In this continuation of my first post I am going to continue to mine the ocean that is PokerSchoolOnline for pearls that I can take forward into my next round of cash game play.

"Better players are able to pick up a player's tendencies and adapt their play, an ability known as "reading" an opponent."

Turn Play

If someone raises on the turn, they are usually strong - so you should be able to fold medium strength hands.

"To make yourself harder to read you need to step out of line from time to time. This opens up many more of the possibilities of poker. If, for example, your opponents learn that you usually have a strong holding when you raise, then you can start to bluff them. The reverse is also true. If you have been very aggressive and have shown bluffs, they will then begin to call you with lesser holdings"

Raising with Draws

In order to make it harder for others to read you, you should raise with draws when the situation is right. But don't just semi-bluff with no purpose. Have a plan, what do you do if your opponent calls you? You need to size your semi-bluffs to ensure hands that you beat are still calling you.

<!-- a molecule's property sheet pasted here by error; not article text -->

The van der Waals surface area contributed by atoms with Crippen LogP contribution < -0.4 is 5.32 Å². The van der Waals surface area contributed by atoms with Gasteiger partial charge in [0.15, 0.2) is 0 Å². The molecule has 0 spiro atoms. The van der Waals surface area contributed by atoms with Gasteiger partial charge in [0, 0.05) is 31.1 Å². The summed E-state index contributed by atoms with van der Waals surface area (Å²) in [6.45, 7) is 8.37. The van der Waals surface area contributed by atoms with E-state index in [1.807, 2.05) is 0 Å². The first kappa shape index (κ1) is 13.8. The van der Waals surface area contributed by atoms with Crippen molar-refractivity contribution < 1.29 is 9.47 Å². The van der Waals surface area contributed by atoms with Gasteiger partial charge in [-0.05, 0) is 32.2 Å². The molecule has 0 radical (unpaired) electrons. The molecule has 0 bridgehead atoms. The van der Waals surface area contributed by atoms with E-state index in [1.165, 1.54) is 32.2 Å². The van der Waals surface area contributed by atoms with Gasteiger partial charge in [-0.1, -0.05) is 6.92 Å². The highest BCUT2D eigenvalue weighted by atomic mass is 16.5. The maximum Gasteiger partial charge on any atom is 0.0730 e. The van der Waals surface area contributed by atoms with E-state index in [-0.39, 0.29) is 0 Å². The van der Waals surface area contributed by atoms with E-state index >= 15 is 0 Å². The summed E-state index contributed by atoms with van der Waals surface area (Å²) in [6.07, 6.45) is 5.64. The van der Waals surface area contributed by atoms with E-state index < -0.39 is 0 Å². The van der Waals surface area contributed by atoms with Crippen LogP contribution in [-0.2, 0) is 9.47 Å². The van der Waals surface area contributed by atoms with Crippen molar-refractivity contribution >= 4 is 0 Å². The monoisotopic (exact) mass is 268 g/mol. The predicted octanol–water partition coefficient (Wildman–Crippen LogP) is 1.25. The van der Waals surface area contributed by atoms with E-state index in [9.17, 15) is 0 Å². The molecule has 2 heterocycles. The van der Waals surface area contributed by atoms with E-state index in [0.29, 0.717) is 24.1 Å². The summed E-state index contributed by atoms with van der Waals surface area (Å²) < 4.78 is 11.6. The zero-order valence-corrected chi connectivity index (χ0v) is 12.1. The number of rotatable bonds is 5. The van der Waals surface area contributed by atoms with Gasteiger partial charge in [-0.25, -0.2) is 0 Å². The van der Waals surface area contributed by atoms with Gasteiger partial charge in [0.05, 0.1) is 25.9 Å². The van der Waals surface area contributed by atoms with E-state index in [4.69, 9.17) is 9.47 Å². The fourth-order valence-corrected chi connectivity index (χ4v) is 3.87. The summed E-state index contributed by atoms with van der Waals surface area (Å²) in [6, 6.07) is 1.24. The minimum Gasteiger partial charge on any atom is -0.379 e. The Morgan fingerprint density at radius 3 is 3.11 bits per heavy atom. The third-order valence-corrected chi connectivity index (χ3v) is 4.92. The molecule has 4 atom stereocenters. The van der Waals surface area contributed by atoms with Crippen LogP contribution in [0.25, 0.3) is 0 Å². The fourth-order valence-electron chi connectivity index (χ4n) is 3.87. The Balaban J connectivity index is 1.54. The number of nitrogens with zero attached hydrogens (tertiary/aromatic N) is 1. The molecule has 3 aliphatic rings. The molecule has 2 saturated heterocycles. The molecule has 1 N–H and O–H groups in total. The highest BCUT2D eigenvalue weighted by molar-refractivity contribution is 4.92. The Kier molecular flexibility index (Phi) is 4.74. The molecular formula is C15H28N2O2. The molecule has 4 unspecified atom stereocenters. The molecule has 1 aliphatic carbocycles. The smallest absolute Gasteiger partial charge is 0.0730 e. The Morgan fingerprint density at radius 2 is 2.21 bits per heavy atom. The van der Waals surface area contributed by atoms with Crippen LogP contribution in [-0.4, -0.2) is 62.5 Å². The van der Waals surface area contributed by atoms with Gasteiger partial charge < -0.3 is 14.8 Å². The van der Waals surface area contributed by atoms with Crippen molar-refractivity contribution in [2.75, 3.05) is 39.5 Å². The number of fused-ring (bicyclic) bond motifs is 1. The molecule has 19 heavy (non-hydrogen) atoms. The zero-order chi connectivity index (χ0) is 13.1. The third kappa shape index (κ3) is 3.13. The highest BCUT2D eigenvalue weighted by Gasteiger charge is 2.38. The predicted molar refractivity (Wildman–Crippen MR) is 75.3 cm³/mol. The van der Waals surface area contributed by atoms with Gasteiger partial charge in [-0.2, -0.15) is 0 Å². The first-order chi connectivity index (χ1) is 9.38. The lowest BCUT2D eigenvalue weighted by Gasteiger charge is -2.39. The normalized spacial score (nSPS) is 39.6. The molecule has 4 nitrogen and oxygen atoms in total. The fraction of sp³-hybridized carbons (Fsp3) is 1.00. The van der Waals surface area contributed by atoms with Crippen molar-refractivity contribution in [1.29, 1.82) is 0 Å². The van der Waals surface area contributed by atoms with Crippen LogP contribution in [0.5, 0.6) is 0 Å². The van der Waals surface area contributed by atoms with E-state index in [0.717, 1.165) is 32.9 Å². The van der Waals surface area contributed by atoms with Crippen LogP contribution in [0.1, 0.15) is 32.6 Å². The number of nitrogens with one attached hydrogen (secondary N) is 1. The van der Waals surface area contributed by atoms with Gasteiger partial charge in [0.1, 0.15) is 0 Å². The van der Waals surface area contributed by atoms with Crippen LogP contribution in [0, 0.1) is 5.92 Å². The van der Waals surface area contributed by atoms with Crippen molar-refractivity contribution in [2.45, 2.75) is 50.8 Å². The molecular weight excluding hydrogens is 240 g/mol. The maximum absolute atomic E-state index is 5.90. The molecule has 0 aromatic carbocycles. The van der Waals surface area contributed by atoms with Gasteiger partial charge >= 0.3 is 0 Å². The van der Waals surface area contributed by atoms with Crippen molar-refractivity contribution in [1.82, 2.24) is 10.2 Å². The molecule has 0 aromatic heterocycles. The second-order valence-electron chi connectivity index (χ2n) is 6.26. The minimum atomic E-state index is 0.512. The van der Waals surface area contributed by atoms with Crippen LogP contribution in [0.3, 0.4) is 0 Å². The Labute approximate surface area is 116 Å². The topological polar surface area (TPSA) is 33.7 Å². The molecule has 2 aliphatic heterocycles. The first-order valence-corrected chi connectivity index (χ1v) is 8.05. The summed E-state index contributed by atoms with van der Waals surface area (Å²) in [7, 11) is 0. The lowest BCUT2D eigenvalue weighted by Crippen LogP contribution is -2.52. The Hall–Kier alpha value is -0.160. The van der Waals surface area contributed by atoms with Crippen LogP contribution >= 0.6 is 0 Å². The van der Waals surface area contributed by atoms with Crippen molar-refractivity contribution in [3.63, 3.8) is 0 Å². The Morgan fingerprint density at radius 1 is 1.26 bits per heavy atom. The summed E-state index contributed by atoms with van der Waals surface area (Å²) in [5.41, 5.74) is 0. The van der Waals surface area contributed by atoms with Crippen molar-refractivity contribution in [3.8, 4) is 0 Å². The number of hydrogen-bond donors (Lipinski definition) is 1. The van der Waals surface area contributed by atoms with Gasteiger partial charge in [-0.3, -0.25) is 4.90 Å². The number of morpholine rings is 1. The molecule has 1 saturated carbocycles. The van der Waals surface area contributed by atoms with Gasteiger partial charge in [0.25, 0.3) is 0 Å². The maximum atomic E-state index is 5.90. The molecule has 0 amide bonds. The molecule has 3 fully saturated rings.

Don't semi-bluff when you are up against alot of players!

"Don't get crazy with weak draws against a lot of villains."

Pot Odds and EV

"If there is \$4 in the pot and your opponent bets \$1, you are being asked to pay one-fifth of the pot in order to have a chance of winning it.

A call of \$1 to win \$5 represents pot odds of 5:1."

So you simply add the bet you are calling to the existing pot and work out the ratio of the bet to that total amount.

The Rule of Two and Four

Did you know there's a neat trick for figuring out roughly what your chances of hitting your hand on the turn or the river?! Simply count your outs and multiply them by 2 to get an approximate percentage chance of hitting them on the turn, and by 4 to get an approximate chance of hitting them by the river. How cool is that?

Don't be results orientated - think about the long term.

"It is a mistake in cash game poker to base your decisions only on the results of one particular hand - or even one particular session".

Do not run before you can walk!

"Playing on tables above your level can be suicidal. It might be tempting to take a shot at the big time, but if you do not have the right skills, temperament and bankroll, then you are making a dreadful mistake."